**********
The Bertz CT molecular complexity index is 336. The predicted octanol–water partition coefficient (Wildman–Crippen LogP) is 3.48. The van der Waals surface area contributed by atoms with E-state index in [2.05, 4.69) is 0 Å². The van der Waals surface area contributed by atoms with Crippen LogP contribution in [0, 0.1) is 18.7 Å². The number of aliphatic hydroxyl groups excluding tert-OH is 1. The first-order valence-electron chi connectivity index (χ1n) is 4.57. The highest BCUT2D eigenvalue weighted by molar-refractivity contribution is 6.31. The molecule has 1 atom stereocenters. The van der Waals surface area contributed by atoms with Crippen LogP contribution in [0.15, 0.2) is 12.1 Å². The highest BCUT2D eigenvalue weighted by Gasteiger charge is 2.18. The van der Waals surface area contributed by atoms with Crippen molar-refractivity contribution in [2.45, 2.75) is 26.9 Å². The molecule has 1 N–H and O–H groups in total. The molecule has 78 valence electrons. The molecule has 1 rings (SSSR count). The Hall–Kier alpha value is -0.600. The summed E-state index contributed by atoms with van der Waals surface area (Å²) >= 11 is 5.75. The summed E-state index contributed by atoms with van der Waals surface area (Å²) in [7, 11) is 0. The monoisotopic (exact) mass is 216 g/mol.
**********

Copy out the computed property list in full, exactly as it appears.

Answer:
The Bertz CT molecular complexity index is 336. The predicted octanol–water partition coefficient (Wildman–Crippen LogP) is 3.48. The van der Waals surface area contributed by atoms with E-state index in [2.05, 4.69) is 0 Å². The van der Waals surface area contributed by atoms with Crippen LogP contribution in [0, 0.1) is 18.7 Å². The number of aliphatic hydroxyl groups excluding tert-OH is 1. The first-order valence-electron chi connectivity index (χ1n) is 4.57. The highest BCUT2D eigenvalue weighted by molar-refractivity contribution is 6.31. The molecule has 1 atom stereocenters. The van der Waals surface area contributed by atoms with Crippen LogP contribution in [0.15, 0.2) is 12.1 Å². The highest BCUT2D eigenvalue weighted by Gasteiger charge is 2.18. The van der Waals surface area contributed by atoms with Crippen molar-refractivity contribution in [2.45, 2.75) is 26.9 Å². The molecule has 1 N–H and O–H groups in total. The molecule has 78 valence electrons. The molecule has 1 rings (SSSR count). The Hall–Kier alpha value is -0.600. The summed E-state index contributed by atoms with van der Waals surface area (Å²) >= 11 is 5.75. The summed E-state index contributed by atoms with van der Waals surface area (Å²) in [7, 11) is 0. The monoisotopic (exact) mass is 216 g/mol.